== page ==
Throughout my childhood, my mom worked as a nursing assistant, earning close to minimum wage. Every day, she donned her scrubs, drove to the retirement home, and punched in for the evening and graveyard shifts from 2 pm until 6 am the next morning. The job was brutal on her body. She stood on her feet all day, lifted and moved patients, served their meals, and helped them use the restroom. Regularly, after a grueling 16-hour workday, she’d hop in her car and drive to another location for an additional four hours of home care.

The idea of driving across town on no sleep to work four more hours for just $35 total is daunting enough, but one winter morning the story took an even more depressing turn. 

After completing the graveyard shift, my mom rushed from the Central District to Skyway for the final leg of her 20-hour work day. Unfortunately, during her drive, she noticed blue and red lights flashing in the rearview. The officer informed her that she had been going 26 mph in a school zone. The $200 speeding ticket wiped out her entire week’s supplementary income.

I can vividly recall her tearful account of what transpired–an entire week’s worth of strenuous work erased with one mistake.

A romanticized view of the American Dream would depict my mom finishing her decades of work as a nursing assistant with a big retirement party and a savings account to match. That’s not what happened. The years of physical labor wore down her body until both of her knees collapsed. She is now disabled with no financial security other than that provided by her adult children.

This story is a painful reminder about what too many low-wage workers endure in King County. According to the 2023 National Low Income Housing Coalition’s Out of Reach data, an employee making Washington State’s 2023 minimum wage of $15.74 would have to work 103 hours each week to afford a modest, one-bedroom rental home at fair market rent in King County. In 2022, a family with two children and two working parents earning the state’s minimum wage would fall short an average of $36,442 when trying to meet their basic needs. Working full-time and being unable to afford modest rent, child care, food, and medical care is unacceptable. One job should be enough in King County.

Washington State’s minimum wage has slowly ticked up over the years, but nowhere near the pace of the skyrocketing cost of living. That’s why cities across King County have taken matters into their own hands. In 2014, SeaTac became the first city in the United States to increase the minimum wage to $15. In 2015, Seattle followed with a city council ordinance. In 2022, Tukwila voters passed an initiative to increase the minimum wage by about $3 an hour. And just this year, Renton voters passed an initiative to raise their minimum wage to $20.29 beginning in July. 

Unfortunately, residents of unincorporated King County don’t have a city government to protect them. That’s why workers in Skyway, an unincorporated neighborhood, might feel like they’re living on an island of poverty. They could walk a block north to Seattle, east to Tukwila, or south to SeaTac or Renton and find that their wages increase by $3 or $4 more per hour. Despite facing similar economic challenges with respect to housing costs and inflation, these residents have been left behind.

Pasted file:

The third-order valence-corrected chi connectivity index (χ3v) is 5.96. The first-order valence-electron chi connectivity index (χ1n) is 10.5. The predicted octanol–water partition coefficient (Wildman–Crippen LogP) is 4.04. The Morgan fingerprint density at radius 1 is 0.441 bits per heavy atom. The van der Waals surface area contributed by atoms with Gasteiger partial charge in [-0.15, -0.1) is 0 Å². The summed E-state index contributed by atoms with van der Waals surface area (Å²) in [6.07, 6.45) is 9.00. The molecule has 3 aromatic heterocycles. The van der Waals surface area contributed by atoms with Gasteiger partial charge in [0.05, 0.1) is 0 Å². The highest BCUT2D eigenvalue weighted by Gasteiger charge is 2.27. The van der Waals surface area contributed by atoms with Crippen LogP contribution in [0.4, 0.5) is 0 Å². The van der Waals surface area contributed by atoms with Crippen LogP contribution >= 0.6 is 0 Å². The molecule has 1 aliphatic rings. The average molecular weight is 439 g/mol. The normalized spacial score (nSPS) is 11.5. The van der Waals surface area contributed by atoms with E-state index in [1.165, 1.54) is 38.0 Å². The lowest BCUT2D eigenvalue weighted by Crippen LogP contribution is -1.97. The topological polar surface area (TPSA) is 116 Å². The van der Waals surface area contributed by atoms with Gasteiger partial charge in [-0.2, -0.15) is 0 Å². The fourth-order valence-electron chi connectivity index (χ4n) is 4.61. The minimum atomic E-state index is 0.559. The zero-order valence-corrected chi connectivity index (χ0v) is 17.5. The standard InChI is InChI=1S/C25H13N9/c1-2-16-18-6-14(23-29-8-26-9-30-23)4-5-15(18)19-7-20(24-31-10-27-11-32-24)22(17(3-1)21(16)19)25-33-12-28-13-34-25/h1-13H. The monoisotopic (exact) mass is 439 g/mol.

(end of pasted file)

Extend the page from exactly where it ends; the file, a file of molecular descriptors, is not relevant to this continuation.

Until the state takes action, King County government must do more to promote consistency and economic mobility across our region. That's why I have proposed legislation that raises the minimum wage to $20.29 in unincorporated King County.

I have worked closely with local unions, small businesses, advocates, and my colleagues on the King County Council to shape a proposal that will be beneficial to our entire region and economy. My proposal would provide a slow ramp-up period of up to six years for small businesses to comply with the new law. The latest draft has also pushed out the effective date, removed certain onerous reporting requirements, given employers time to correct wage mistakes once they have been notified, and required that the Executive evaluate the impact of this wage rate on the agricultural sector.

I was thrilled to see a majority of my colleagues vote yes to pass my proposal out of the Transportation, Economy, and Environment committee this past Tuesday. I am hoping the full council will do the same in May.

If unincorporated King County were a city, its 246,000 residents would make it the second-largest city in King County. My ordinance would ensure these community members receive similar opportunities as their neighbors in incorporated cities. Raising the minimum wage has been shown to be good not only for workers but also for businesses and the local economy. Studies have found that higher wages lead to lower turnover, higher productivity, increased consumer spending, and reduced poverty.

We have the opportunity to follow the lead of voters and cities around our region in supporting thousands of workers and creating a more equitable and thriving economy for all.

Let’s build on this momentum and raise the minimum wage for workers across King County.

Girmay Zahilay represents District 2 on the King County Council.